In this sense, there is also a possible relationship between maternal periodontal disease and adverse problems during pregnancy, such as the occurrence of premature birth, identified in recent systematic reviews [7-9], but which still lacks conclusive evidence that can confirm it [10]. Aware that dentists' approach to high-risk pregnant women is a relevant theme for the consolidation of public maternal and child health policies, the objective of the study is to relate the search for dental care during high-risk pregnancy with sociodemographic characteristics, gestational and dental.

Cross-sectional observational, quantitative study carried out with high-risk pregnant women over 18 years old, in the 3rd trimester phase, referred to a teaching hospital in southern Brazil. The research was approved by the Research Ethics Committee with human beings of the State University of Ponta Grossa (opinion number 2,364,648; CAAE: 78544717.4.0000.0105). The dependent variable listed was 'Search for Dental Care during Pregnancy' (in current pregnancy), and as independent variables sociodemographic characteristics, gestational and dental. The significance level of 5% was considered and the association test used was Pearson's chi-square test and Fisher's exact test.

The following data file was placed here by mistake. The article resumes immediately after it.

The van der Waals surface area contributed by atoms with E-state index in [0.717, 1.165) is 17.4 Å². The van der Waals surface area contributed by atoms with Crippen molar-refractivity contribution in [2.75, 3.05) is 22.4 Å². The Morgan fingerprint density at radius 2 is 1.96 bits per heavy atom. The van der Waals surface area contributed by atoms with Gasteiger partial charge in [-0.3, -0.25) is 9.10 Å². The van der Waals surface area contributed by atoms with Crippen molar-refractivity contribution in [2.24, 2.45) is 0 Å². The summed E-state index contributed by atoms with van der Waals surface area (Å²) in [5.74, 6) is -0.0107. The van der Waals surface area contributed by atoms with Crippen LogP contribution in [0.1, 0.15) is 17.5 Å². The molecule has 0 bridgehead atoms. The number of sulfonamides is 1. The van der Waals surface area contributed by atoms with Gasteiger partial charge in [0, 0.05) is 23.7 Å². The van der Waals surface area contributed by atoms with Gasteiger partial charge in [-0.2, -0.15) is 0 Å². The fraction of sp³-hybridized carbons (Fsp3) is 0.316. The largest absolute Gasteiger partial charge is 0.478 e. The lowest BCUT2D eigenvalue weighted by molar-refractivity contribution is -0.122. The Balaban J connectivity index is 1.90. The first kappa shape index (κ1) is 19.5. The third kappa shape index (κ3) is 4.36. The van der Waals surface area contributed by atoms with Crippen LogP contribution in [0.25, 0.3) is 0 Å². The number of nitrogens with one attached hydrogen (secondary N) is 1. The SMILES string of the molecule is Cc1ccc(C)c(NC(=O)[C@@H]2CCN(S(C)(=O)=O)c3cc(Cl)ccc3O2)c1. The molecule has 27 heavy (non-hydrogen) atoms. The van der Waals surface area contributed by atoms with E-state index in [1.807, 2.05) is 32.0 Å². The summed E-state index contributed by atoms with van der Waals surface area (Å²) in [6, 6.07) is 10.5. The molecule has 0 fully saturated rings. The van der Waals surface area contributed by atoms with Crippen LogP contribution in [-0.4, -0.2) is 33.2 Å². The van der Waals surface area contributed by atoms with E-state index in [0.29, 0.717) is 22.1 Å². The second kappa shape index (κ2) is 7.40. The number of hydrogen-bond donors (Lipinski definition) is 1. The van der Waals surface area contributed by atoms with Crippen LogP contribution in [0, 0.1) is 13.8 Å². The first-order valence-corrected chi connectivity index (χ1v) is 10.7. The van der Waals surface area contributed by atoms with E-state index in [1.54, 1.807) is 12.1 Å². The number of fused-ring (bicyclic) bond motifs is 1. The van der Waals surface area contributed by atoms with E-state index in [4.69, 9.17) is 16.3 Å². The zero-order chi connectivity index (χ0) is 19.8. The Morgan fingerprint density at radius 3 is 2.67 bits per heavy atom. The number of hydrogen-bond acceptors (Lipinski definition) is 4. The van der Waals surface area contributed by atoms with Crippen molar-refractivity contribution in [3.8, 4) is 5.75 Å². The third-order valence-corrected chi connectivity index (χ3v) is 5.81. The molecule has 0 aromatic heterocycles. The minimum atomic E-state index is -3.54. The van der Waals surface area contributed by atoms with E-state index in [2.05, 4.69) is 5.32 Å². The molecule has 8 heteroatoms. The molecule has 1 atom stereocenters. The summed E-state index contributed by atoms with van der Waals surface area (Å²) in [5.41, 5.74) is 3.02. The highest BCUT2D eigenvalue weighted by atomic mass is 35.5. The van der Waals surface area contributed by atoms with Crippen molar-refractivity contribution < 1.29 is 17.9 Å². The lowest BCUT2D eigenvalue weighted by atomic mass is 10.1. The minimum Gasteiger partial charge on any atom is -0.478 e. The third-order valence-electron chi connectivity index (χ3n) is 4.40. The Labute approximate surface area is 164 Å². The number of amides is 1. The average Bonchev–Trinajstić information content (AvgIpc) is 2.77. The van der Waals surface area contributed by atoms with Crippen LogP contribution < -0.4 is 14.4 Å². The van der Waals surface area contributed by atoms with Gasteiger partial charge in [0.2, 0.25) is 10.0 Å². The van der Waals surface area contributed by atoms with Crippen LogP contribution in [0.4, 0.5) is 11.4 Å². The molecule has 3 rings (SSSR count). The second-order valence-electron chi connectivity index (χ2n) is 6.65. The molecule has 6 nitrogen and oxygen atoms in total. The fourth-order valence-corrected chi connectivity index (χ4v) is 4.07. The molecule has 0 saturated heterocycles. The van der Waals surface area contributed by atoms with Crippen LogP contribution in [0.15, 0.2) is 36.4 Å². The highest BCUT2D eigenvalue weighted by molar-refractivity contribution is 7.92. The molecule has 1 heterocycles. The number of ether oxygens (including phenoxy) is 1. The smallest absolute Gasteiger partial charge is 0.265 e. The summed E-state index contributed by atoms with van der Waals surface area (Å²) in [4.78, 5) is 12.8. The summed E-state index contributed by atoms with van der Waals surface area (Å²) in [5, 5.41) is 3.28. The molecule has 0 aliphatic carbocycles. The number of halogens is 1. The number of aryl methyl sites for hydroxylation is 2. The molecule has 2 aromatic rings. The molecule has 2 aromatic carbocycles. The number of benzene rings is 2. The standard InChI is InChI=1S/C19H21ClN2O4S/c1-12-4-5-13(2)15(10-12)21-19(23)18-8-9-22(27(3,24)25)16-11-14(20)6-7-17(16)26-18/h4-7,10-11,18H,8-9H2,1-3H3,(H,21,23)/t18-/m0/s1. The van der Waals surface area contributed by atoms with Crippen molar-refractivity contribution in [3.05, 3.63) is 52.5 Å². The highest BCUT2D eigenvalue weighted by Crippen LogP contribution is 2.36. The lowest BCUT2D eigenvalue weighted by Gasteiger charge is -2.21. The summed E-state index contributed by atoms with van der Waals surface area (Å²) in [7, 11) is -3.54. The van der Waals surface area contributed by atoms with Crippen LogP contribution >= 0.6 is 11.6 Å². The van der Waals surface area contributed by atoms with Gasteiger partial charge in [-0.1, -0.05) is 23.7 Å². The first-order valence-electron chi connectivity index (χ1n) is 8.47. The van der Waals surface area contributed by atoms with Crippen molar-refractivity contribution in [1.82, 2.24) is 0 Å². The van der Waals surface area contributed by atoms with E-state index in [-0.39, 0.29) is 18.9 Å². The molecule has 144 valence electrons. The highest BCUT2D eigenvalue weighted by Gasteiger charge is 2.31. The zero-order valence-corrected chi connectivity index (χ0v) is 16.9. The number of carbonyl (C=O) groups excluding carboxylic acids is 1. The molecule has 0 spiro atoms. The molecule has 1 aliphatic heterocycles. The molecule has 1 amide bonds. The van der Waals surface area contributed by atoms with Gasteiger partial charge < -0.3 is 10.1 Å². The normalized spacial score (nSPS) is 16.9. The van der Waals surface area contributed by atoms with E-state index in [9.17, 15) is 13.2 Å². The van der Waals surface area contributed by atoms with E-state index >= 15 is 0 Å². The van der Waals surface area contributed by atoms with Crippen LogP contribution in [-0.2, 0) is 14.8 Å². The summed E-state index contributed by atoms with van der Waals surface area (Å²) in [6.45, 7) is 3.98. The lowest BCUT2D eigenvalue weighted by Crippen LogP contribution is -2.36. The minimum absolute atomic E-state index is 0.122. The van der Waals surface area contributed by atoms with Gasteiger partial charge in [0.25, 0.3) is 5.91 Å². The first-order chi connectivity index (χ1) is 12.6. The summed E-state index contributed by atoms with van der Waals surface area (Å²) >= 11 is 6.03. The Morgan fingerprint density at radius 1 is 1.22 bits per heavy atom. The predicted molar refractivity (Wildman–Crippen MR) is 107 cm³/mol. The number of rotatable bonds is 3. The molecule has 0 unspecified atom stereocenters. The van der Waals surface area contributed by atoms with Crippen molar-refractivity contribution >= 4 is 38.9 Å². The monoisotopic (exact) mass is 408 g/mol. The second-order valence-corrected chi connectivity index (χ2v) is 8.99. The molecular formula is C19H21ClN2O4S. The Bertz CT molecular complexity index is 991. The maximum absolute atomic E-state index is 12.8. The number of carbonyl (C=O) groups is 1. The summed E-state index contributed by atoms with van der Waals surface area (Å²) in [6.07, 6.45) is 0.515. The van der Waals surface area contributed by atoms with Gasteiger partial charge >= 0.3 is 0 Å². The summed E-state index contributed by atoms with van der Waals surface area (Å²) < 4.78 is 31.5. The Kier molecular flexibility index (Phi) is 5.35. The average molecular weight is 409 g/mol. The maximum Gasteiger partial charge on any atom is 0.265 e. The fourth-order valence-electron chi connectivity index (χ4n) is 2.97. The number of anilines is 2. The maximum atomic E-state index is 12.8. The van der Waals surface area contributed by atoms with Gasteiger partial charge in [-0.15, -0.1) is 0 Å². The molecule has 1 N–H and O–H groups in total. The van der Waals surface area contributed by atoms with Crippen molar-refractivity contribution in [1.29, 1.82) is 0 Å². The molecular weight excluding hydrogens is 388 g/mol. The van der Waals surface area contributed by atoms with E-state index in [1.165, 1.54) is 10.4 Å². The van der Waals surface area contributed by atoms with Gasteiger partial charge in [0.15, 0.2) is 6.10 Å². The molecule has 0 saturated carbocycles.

The sample was composed for 190 pregnant women, and the sociodemographic characteristics of the pregnant women were associated to the ‘Search for dental care during pregnancy’, with age being the only factor significantly associated. Pregnant women over the age of 35 were less likely to seek dental care when compared to the younger age (p <0.005). It is known that maternal age has a strong influence on the perinatal medical condition of pregnant women and their babies, with a higher risk of low birth weight for children of very young mothers or mothers between 35 and 39 years old [11,12] and with a higher risk of mortality for mothers over 40 years of age [13,14].

In the context of oral health, the relationship found between older pregnant women and lower frequency of seeking dental care suggests advanced maternal age also as a risk marker for the maintenance or aggravation of oral diseases. The contact with the dental surgeon during high-risk pregnancy becomes even more relevant, since preexisting oral conditions can be exacerbated during the gestational period [15] and are related to systemic diseases [16-18].

Regarding to the investigated gestational variables, there was a statistically significant association only between pregnant women who did not seek dental care and a history of premature birth (p = 0.047). Women with no history of preterm birth in a previous pregnancy sought the dental surgeon in the current pregnancy more frequently, which may suggest a positive habit of dental consultation during pregnancy by these women, and consequently the treatment and prevention of periodontal disease, or even suggest a greater importance they attach to oral health care during pregnancy.